That’s an important message for the Jewish community, because Judaism requires work. Prayers are in a different language. The Torah is complex and can be hard to understand. Some of the rituals seem antiquated and have very specific steps.
Yet the flip side is that the more Hebrew we know, the more we get out of services. The more text study we engage in, the more rewarding we find Torah. The more we observe rituals, the more meaning they give to our lives. In other words, the more we put ourselves into the learning process, the more we get out of it.
So what do we do? As Professor Lang notes, “[t]he challenge that we face…is to create what psychologists call ‘desirable difficulties’: enough [challenges] to promote deeper learning, and not so much that we reduce the motivation of our students.”
That’s a lesson The Simpsons has learned, and is the key to making Judaism engaging. We need to make sure that Judaism is fun and enjoyable. At the same time, we need to make sure that people have to invest themselves in their Judaism.
If we can do that, if we can create the right “desire difficulties,” then we’ll be creating a new generation of dedicated, engaged, and committed Jews—and will outlast even the longest-running sitcom in history.
I am sad. I am scared. I am angry.
Like many of you, over the last few weeks, I’ve been following the news about the kidnapping and murder of Naftali, Gilad and Eyal, followed by the revenge killing of Muhammed, followed by increased rocket attacks by Hamas towards Tel Aviv and Jerusalem, followed by military response from Israel into Gaza. And I am particularly sad, scared and angry about what might follow next.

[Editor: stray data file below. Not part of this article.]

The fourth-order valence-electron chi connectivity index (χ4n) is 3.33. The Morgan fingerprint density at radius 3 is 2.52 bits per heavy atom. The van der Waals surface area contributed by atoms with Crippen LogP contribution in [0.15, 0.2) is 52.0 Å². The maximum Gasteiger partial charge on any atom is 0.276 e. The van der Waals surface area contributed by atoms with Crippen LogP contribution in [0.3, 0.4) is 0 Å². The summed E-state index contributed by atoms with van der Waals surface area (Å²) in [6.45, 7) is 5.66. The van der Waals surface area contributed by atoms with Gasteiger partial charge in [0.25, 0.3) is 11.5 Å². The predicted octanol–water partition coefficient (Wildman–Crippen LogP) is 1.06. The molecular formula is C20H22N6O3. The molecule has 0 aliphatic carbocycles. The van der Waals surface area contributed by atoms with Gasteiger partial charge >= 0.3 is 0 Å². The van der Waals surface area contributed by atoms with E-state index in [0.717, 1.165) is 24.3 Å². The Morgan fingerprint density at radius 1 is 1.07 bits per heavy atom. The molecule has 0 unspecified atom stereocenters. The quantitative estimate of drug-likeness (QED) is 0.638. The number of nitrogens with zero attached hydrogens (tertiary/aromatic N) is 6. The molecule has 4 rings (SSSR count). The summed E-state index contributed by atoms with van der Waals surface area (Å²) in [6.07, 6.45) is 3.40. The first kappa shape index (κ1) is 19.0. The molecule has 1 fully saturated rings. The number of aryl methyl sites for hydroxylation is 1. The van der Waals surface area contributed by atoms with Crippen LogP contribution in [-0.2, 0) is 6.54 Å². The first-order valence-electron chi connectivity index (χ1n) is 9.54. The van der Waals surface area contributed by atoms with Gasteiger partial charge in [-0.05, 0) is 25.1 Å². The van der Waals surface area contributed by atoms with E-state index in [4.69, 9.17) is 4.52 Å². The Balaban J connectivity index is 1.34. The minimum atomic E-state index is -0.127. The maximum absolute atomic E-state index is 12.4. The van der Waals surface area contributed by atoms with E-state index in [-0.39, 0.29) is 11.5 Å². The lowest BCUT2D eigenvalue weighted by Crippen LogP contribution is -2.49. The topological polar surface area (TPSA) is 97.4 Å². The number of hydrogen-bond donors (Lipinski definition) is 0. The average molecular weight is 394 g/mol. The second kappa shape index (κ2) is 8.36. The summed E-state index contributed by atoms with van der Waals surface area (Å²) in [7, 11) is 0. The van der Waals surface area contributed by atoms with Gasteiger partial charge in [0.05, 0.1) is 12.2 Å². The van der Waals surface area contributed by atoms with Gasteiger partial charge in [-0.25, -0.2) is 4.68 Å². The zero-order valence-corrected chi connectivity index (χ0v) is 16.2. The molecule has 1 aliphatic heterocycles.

But what has been most challenging for me personally has been the internal tension between my liberal values and my loyalty to Israel—and I don’t think I’m alone in feeling this way.
Last month, I mentioned how much I value Jonathan Haidt’s book The Righteous Mind: How Good People are Divided by Politics and Religion. He uses a framework that has helped me understand why I have felt so torn these last few days.
Morality, Haidt argues, isn’t just one thing. It has five main different facets to it—care for others, justice and fairness, loyalty, respect for authority, and a sense of sanctity. Liberals, he notes, tend to focus mainly on the first two (care and justice), and feel much less strongly about the other three (loyalty, authority and sanctity).
Most of the time, liberals are deeply focused on caring for others, so when people are in harm’s way, we simply see that they need our support. When we see Boko Haram kidnap girls in Nigeria, or genocide in Darfur, or millions of immigrants unable to enter the United States, we feel motivated to act.
But when it comes to Israel—especially when it is under attack—many liberal Jews also embrace a sense of loyalty, as well. And the result is that our “care” foundation comes into direct conflict with “loyalty” foundation.
On the one hand, our sense of care is aroused when we see the citizens of southern Israel under constant rocket attacks from Hamas, as well as innocent Palestinians who are caught in the crossfire. On the other hand, when we see how poorly the media portrays Israel, or when we feel like other Jews are not rallying to defend Israel, our sense of loyalty rises to the forefront.